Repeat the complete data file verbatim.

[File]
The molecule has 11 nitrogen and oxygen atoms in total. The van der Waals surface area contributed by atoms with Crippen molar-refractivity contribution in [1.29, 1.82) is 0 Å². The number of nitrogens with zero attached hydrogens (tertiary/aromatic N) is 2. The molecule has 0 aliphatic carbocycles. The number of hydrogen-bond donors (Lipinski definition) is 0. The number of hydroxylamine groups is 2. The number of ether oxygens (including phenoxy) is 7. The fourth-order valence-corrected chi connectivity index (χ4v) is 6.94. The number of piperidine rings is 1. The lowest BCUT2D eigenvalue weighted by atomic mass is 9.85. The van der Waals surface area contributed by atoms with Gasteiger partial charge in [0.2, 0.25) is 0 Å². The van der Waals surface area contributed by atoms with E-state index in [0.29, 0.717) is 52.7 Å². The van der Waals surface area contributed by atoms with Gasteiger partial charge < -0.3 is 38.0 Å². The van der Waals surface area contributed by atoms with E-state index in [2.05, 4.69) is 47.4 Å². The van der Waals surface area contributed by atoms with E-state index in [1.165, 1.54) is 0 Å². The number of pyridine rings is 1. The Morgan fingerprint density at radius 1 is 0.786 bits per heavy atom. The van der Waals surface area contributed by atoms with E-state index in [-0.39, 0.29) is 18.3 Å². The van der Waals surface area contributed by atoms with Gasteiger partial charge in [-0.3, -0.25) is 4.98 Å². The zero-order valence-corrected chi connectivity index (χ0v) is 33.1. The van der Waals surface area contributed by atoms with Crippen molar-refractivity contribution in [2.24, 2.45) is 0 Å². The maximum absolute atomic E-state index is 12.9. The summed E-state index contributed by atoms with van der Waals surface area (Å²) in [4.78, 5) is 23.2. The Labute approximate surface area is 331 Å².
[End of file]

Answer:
The molecule has 11 nitrogen and oxygen atoms in total. The van der Waals surface area contributed by atoms with Crippen molar-refractivity contribution in [1.29, 1.82) is 0 Å². The number of nitrogens with zero attached hydrogens (tertiary/aromatic N) is 2. The molecule has 0 aliphatic carbocycles. The number of hydrogen-bond donors (Lipinski definition) is 0. The number of hydroxylamine groups is 2. The number of ether oxygens (including phenoxy) is 7. The fourth-order valence-corrected chi connectivity index (χ4v) is 6.94. The number of piperidine rings is 1. The lowest BCUT2D eigenvalue weighted by atomic mass is 9.85. The van der Waals surface area contributed by atoms with Gasteiger partial charge in [0.2, 0.25) is 0 Å². The van der Waals surface area contributed by atoms with E-state index in [0.29, 0.717) is 52.7 Å². The van der Waals surface area contributed by atoms with Gasteiger partial charge < -0.3 is 38.0 Å². The van der Waals surface area contributed by atoms with E-state index in [2.05, 4.69) is 47.4 Å². The van der Waals surface area contributed by atoms with E-state index in [1.165, 1.54) is 0 Å². The number of pyridine rings is 1. The Morgan fingerprint density at radius 1 is 0.786 bits per heavy atom. The van der Waals surface area contributed by atoms with E-state index in [-0.39, 0.29) is 18.3 Å². The van der Waals surface area contributed by atoms with Gasteiger partial charge in [-0.3, -0.25) is 4.98 Å². The zero-order valence-corrected chi connectivity index (χ0v) is 33.1. The van der Waals surface area contributed by atoms with Crippen molar-refractivity contribution in [2.24, 2.45) is 0 Å². The maximum absolute atomic E-state index is 12.9. The summed E-state index contributed by atoms with van der Waals surface area (Å²) in [4.78, 5) is 23.2. The Labute approximate surface area is 331 Å².